So where are all those extra losses coming from? Look closer: the club is 3-9 in extra innings, so that alone accounts for much of the underperformance, and it is 9-14 in one-run games. While the Tigers officially have 21 comeback wins, they also have 25 blown leads.
It’s been easy and popular to point the finger at the Tigers’ bullpen this season, and many fault Jim Leyland for mismanagement of it. The numbers do indicate, however, that the Tigers have two fairly reliable relievers: Drew Smyly with a 2.3 WAR and Joaquin Benoit with a 1.8 WAR. Unfortunately, no other Tiger reliever has contributed much at all, and most have proven on balance a detriment with small negative WARs.

But here’s a news flash: It’s not just the bullpen’s fault that the Tigers are failing at winning close games in late innings. They’re losing mainly because they aren’t producing on offense in the late stages of games. The Tigers are outscoring the opposition mightily in the first six innings of games, 387 to 258. But this same potent offense is being outscored 48-34 in the seventh, 40-38 in the eighth, by a whopping 36-20 margin in the ninth, and by an embarrassing 10-2 in the tenth. Yes, with so many strong relievers in baseball these days, you expect a fall-off in offense later in the game. But that kind of falloff isn’t happening in the late innings to the Tigers’ opponents, who are scoring about the same amount of runs throughout the game due to the Tigers less-than-dominant pen. But a bigger problem is that the Tigers’ hitters fall off a cliff after the sixth.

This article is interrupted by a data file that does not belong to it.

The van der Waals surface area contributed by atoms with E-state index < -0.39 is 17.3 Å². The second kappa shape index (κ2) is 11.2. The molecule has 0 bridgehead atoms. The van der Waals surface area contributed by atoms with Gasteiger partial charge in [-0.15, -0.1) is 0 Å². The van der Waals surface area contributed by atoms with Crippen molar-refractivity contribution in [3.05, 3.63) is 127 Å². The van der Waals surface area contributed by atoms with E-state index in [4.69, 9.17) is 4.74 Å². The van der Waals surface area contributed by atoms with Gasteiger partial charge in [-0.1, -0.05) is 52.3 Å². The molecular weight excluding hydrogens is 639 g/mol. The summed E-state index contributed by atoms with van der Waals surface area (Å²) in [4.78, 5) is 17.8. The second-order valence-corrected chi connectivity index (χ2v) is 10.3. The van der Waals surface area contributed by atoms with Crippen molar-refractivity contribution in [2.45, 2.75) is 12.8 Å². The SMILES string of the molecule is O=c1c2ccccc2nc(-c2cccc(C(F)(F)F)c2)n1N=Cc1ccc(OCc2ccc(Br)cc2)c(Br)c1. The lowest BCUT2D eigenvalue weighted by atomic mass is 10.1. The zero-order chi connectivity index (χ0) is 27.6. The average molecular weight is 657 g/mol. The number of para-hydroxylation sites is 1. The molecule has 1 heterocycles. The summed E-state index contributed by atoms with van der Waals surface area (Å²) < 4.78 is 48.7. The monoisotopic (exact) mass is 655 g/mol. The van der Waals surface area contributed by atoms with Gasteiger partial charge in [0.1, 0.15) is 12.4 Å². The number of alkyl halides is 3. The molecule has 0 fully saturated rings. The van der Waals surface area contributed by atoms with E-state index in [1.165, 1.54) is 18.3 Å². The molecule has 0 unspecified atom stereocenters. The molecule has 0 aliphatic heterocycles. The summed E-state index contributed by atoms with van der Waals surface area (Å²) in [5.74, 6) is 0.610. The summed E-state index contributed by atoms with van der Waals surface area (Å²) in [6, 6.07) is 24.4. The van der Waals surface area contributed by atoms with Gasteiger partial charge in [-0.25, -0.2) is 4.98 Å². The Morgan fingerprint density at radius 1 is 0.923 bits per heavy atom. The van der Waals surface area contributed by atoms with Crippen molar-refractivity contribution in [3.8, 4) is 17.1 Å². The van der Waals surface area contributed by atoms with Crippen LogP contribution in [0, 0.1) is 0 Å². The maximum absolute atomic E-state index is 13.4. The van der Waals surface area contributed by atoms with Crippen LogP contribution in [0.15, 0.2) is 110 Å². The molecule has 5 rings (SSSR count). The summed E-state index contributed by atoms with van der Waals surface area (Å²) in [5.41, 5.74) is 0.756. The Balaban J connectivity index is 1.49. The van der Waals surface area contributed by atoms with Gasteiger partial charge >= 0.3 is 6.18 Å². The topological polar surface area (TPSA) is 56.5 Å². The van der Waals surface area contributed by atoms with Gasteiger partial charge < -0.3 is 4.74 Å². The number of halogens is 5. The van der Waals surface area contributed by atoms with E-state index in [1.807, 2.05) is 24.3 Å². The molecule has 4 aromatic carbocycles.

A perfect illustration was the Tigers’ 6-5 loss to the Kansas City Royals last Saturday. The Tigers had great chances in the seventh and eighth innings to get runs but failed to break through.

For whatever reason, the Tigers seem to lack the killer instinct, that intangible something that good clubs in any sport seize on to win a game that’s up for grabs. That’s an old-school, emotional way of looking at it. But the stats show exactly the same thing in stark terms: the Tigers score between 0.55 and 0.75 runs an inning through the sixth — and then less than 0.4 runs in the seventh inning or later.